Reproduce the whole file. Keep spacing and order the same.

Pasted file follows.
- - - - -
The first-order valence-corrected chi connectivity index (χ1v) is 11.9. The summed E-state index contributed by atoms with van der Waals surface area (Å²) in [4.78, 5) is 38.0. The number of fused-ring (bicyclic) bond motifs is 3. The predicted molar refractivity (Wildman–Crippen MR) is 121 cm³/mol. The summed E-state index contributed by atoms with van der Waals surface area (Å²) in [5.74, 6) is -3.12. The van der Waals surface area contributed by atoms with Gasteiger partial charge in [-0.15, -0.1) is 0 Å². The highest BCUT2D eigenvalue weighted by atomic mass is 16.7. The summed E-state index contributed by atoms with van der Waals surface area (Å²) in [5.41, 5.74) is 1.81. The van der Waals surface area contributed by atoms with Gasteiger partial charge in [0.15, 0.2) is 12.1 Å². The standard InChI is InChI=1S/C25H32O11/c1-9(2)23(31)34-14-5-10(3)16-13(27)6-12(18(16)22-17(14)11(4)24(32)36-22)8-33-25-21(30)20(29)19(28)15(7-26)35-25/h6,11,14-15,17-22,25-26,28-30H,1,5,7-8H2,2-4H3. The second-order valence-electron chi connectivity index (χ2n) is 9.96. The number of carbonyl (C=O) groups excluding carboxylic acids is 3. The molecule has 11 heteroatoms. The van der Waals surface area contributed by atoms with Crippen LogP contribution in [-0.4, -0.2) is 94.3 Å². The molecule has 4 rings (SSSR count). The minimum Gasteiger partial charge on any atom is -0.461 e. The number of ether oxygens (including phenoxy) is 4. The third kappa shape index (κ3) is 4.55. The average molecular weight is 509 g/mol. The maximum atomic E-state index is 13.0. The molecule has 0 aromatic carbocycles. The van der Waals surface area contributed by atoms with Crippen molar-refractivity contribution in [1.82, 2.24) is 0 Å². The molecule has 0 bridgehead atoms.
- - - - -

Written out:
The first-order valence-corrected chi connectivity index (χ1v) is 11.9. The summed E-state index contributed by atoms with van der Waals surface area (Å²) in [4.78, 5) is 38.0. The number of fused-ring (bicyclic) bond motifs is 3. The predicted molar refractivity (Wildman–Crippen MR) is 121 cm³/mol. The summed E-state index contributed by atoms with van der Waals surface area (Å²) in [5.74, 6) is -3.12. The van der Waals surface area contributed by atoms with Gasteiger partial charge in [-0.15, -0.1) is 0 Å². The highest BCUT2D eigenvalue weighted by atomic mass is 16.7. The summed E-state index contributed by atoms with van der Waals surface area (Å²) in [5.41, 5.74) is 1.81. The van der Waals surface area contributed by atoms with Gasteiger partial charge in [0.15, 0.2) is 12.1 Å². The standard InChI is InChI=1S/C25H32O11/c1-9(2)23(31)34-14-5-10(3)16-13(27)6-12(18(16)22-17(14)11(4)24(32)36-22)8-33-25-21(30)20(29)19(28)15(7-26)35-25/h6,11,14-15,17-22,25-26,28-30H,1,5,7-8H2,2-4H3. The second-order valence-electron chi connectivity index (χ2n) is 9.96. The number of carbonyl (C=O) groups excluding carboxylic acids is 3. The molecule has 11 heteroatoms. The van der Waals surface area contributed by atoms with Crippen LogP contribution in [-0.4, -0.2) is 94.3 Å². The molecule has 4 rings (SSSR count). The minimum Gasteiger partial charge on any atom is -0.461 e. The number of ether oxygens (including phenoxy) is 4. The third kappa shape index (κ3) is 4.55. The average molecular weight is 509 g/mol. The maximum atomic E-state index is 13.0. The molecule has 0 aromatic carbocycles. The van der Waals surface area contributed by atoms with Crippen molar-refractivity contribution in [1.82, 2.24) is 0 Å². The molecule has 0 bridgehead atoms.